Why am I having an access violation?

This is a discussion on Why am I having an access violation? within the C++ Programming forums, part of the General Programming Boards category; Here is my code: Code: double **double_array; double_array = new double*[rows]; for(int i=0;i<rows;i++) double_array[i] = new double[columns]; char split[3]; strcpy(split, ...

  1. #1
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    Why am I having an access violation?

    Here is my code:
    Code:
    	double **double_array;
    	double_array = new double*[rows];
    	for(int i=0;i<rows;i++)
    		double_array[i] = new double[columns];
    	char split[3];
    	strcpy(split, ",;");
    	for(int i=0;i<rows;i++)
    		for(int j=0;j<columns;j++)
    			double_array[i][j] = charToDouble(strtok((i==0&&j==0)?&input[1]:NULL,split));
    The rows and columns have already be determined to be positive nonzero integers (actually, they are 2 and 2). The char* input contains "[3,2;1,2]" (I called strcpy(input, "[3,2;1,2]")). When I run it through the MSVC++ 2005 debugger, it tells me that I have an access violation and the line that it points to is line 120 of strtok.c (included by the <string> header I assume), so I figure that there is something wrong with my call to strtok. This happens when i=j=0, but it might also happen afterwards (it never gets that far). charToDouble takes in a char* and returns a double. I should probably rename it to charArrayToDouble or stringToDouble.

    Hopefully, I will figure it out the second I push the "Submit New Thread" button, as has happened before, but I doubt it. So here goes. Any ideas? Thanks in advance.
    Last edited by ldb88; 06-10-2007 at 07:39 PM.

  2. #2
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    If you can tell us what you are trying to do, we may be able to help you with an actual C++ solution opposed to your C-ish code.

  3. #3
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    Sorry I didn't realize it is pretty much C (except new and delete). If someone wants to move it, that'll be fine with me. If it worked correctly, what the code above should do is copy all of the numbers from input into double_array. The purpose of this is so that I can create a matrix (which will be copied from double_array) with the values specified by input. I'm not worried about checking whether there is anything but '0' through '9', '-', '[', ']', ',' and ';' in input right now. My instructor is obsessed with using char arrays instead of strings, so that's why I'm doing this with char arrays.
    Last edited by ldb88; 06-10-2007 at 08:18 PM.

  4. #4
    CSharpener vart's Avatar
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    Code:
    char split[3];
    strcpy(split, ",;");
    why not

    Code:
    char split[3] = ",;";
    Is input string a writable array?

    Why not to use vectors instead of dynamic arrays?
    The first 90% of a project takes 90% of the time,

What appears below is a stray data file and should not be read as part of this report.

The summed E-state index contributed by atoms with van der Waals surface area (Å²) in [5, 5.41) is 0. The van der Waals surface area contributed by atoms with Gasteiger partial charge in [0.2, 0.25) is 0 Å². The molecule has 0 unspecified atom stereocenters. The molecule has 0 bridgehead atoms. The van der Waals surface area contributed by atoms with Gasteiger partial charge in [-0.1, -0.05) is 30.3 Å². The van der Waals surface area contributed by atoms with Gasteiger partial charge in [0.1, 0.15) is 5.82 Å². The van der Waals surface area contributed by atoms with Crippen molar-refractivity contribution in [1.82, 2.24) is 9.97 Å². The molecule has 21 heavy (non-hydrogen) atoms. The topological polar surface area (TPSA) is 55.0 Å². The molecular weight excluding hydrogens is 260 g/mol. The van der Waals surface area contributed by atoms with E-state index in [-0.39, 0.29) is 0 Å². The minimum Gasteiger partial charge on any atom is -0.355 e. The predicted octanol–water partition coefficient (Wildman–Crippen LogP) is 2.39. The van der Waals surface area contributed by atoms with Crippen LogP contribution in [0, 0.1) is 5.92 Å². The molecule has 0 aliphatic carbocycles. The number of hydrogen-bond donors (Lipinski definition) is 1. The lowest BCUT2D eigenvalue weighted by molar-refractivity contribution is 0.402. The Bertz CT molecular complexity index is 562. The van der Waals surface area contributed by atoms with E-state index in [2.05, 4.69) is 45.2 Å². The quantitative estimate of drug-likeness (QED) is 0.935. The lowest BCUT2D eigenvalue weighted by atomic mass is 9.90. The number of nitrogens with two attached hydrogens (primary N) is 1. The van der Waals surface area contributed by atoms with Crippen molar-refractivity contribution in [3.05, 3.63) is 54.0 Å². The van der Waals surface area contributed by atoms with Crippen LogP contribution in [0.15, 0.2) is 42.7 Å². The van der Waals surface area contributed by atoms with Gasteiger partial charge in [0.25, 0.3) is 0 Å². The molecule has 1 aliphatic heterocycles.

the last 10% takes the other 90% of the time.

  5. #5
    Frequently Quite Prolix dwks's Avatar
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    In fact, why not
    Code:
    strtok(..., ",;")
    ? strtok()'s second parameter is a const pointer, so it won't be modified.
    dwk

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    >The char* input contains "[3,2;1,2]"
    You may need to add ']' to the split list. Otherwise you'll be passing 2] to charToDouble().

  7. #7
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    My instructor had an example in which he created the char array for the second parameter. I changed it to ",;]" (thanks for pointing out ']' swoopy) and got rid of split. But that still doesn't explain the access violation. I can't use STL in any way (per instructor's order). vart, if you mean is input not constant when you say "Is input string a writable array?" then input is not constant, so it is writable. But strtok does not modify what it gets anyway (it just moves its local pointers).
    Last edited by ldb88; 06-11-2007 at 07:25 PM.

  8. #8
    CSharpener vart's Avatar
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    But strtok does not modify what it gets anyway
    This is wrong.
    StrTok puts the null character in your string...

    Have you tried to debug?
    Or add traces to the code to see what line at what step causes the crash?

    BTW - You should check return value of the strtok before using it. It can be NULL
    Last edited by vart; 06-11-2007 at 10:55 PM.
    The first 90% of a project takes 90% of the time,
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  9. #9
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    >The char* input contains "[3,2;1,2]" (I called strcpy(input, "[3,2;1,2]")).
    Did you allocate any memory for your char *? Otherwise you can't strcpy() to it. Or you can simply make it a char array (char input[] = "[3,2;1,2]";)

  10. #10
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    Ok I understand now. I had put
    Code:
    char *input = new char[1000];
    input = "[3,2;1,2]";
    rather than using strcpy. Thanks for all the help.

  11. #11
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    That would point input to a read only string, which would explain the access violation.

  12. #12
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    and make a memory leak.

  13. #13
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    That too.

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